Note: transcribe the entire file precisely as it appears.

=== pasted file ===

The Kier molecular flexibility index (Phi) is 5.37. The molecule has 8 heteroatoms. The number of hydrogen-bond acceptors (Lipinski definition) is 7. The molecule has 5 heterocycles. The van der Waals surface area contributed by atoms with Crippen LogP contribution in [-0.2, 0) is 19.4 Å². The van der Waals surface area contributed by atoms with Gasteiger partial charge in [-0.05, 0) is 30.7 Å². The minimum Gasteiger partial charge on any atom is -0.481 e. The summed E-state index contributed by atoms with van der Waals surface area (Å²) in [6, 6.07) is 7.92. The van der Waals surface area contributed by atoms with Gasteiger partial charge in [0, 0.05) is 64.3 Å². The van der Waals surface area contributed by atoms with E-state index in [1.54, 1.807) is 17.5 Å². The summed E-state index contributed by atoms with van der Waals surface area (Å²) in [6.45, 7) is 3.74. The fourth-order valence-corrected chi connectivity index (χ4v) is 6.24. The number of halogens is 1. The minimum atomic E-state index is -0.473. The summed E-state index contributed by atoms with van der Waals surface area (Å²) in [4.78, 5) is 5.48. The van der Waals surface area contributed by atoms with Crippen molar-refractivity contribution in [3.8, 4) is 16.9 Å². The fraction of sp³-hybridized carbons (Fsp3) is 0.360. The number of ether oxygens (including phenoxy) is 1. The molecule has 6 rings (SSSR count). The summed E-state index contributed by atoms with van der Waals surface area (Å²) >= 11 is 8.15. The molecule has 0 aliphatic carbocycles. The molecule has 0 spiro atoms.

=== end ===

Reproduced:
The Kier molecular flexibility index (Phi) is 5.37. The molecule has 8 heteroatoms. The number of hydrogen-bond acceptors (Lipinski definition) is 7. The molecule has 5 heterocycles. The van der Waals surface area contributed by atoms with Crippen LogP contribution in [-0.2, 0) is 19.4 Å². The van der Waals surface area contributed by atoms with Gasteiger partial charge in [-0.05, 0) is 30.7 Å². The minimum Gasteiger partial charge on any atom is -0.481 e. The summed E-state index contributed by atoms with van der Waals surface area (Å²) in [6, 6.07) is 7.92. The van der Waals surface area contributed by atoms with Gasteiger partial charge in [0, 0.05) is 64.3 Å². The van der Waals surface area contributed by atoms with E-state index in [1.54, 1.807) is 17.5 Å². The summed E-state index contributed by atoms with van der Waals surface area (Å²) in [6.45, 7) is 3.74. The fourth-order valence-corrected chi connectivity index (χ4v) is 6.24. The number of halogens is 1. The minimum atomic E-state index is -0.473. The summed E-state index contributed by atoms with van der Waals surface area (Å²) in [4.78, 5) is 5.48. The van der Waals surface area contributed by atoms with Crippen molar-refractivity contribution in [3.8, 4) is 16.9 Å². The fraction of sp³-hybridized carbons (Fsp3) is 0.360. The number of ether oxygens (including phenoxy) is 1. The molecule has 6 rings (SSSR count). The summed E-state index contributed by atoms with van der Waals surface area (Å²) >= 11 is 8.15. The molecule has 0 aliphatic carbocycles. The molecule has 0 spiro atoms.